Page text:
The Specifications and Tolerances Committee (S&T Committee) will consider proposed amendments to NIST Handbook 44, “Specifications, Tolerances, and other Technical Requirements for Weighing and Measuring Devices.” Those items address weighing and measuring devices used in commercial applications, that is, devices that are used to buy from or sell to the public or used for determining the quantity of product sold among businesses. Issues on the agenda of the NCWM Laws and Regulations Committee (L&R Committee) relate to proposals to amend NIST Handbook 130, “Uniform Laws and Regulations in the area of Legal Metrology and Engine Fuel Quality” and NIST Handbook 133, “Checking the Net Contents of Packaged Goods.”

NCWM Specifications and Tolerances Committee

The following items are proposals to amend NIST Handbook 44:

Scales

Item 320-1: S.6.4. Railway Track Scales and Appendix D—Definitions

Railway track scales are used throughout the country for the determination of freight charges and for commercial transactions for a wide variety of commodities (e.g., coal, grains and chemicals) totaling billions of dollars each year. The intent of this proposal is to amend NIST Handbook 44 to recognize changes to the definition of how nominal capacity is determined for railway track scales. The new definition was recently developed by Committee 34—Scales, of the American Railway Engineering and Maintenance-of-Way Association and approved for inclusion Start Printed Page 291in the American Association of Railroads (AAR) Scale Handbook. Adoption of the proposed revision will ensure that NIST Handbook 44 is consistent with the AAR Scale Handbook, thus, ensuring uniformity in state laws and regulations, which apply to railway scales, that are used extensively in interstate commerce.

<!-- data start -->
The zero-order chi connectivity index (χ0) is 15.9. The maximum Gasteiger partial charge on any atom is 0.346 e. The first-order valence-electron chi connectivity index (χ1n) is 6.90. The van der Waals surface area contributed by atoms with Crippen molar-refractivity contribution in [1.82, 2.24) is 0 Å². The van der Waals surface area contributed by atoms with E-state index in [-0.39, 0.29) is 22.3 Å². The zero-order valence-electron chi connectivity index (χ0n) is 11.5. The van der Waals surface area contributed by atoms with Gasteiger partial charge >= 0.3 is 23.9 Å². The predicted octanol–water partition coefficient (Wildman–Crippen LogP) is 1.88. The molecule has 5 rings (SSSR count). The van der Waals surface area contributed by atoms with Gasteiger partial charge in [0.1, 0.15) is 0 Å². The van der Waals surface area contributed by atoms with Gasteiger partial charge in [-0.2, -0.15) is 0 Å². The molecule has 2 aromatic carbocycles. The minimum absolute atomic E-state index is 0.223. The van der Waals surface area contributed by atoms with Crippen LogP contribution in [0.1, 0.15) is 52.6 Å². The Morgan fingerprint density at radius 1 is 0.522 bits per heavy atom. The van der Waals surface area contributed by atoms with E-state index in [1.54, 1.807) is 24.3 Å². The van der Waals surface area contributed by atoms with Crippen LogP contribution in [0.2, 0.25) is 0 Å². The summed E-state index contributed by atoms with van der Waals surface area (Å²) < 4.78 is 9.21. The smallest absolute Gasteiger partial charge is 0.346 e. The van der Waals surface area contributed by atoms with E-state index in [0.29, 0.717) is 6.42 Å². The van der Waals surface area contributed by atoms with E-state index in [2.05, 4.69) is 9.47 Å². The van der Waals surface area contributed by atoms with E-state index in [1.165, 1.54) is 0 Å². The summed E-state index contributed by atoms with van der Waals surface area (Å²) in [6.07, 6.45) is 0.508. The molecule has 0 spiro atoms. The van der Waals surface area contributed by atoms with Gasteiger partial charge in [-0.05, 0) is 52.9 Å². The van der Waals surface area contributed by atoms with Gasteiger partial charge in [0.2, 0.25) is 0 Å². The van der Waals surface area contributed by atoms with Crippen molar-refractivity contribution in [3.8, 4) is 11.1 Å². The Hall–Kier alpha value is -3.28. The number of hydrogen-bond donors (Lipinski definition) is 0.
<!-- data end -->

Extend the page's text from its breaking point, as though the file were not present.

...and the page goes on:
Vehicle Tank Meters

Item 331-2: T.4. Product Depletion Test

The vehicle tank meters mounted on multi-compartment tank trucks are used to deliver a wide variety of fuels and other products to businesses and consumers alike (e.g., diesel fuel, home heating fuel). A product depletion test is conducted to ensure that the performance accuracy of a meter remains within tolerance when one compartment in the tank truck empties of product and the delivery is continued from another compartment. This proposal would amend NIST Handbook 44 to base the product depletion test tolerances on the meter's maximum flow rate (a marking required on all meters), rather than the marked meter size (this marking is required for meters manufactured in 2009 or later). The intent of this proposal is to ensure consistent application of the tolerances to product depletion tests conducted on older and newer meters. It will also eliminate an unintentional gap that allows an unreasonably large tolerance to be applied to small meters.

Mass Flow Meters

Item 337-1: Appendix D—Definitions: Diesel Liter and Diesel Gallon Equivalents of Natural Gas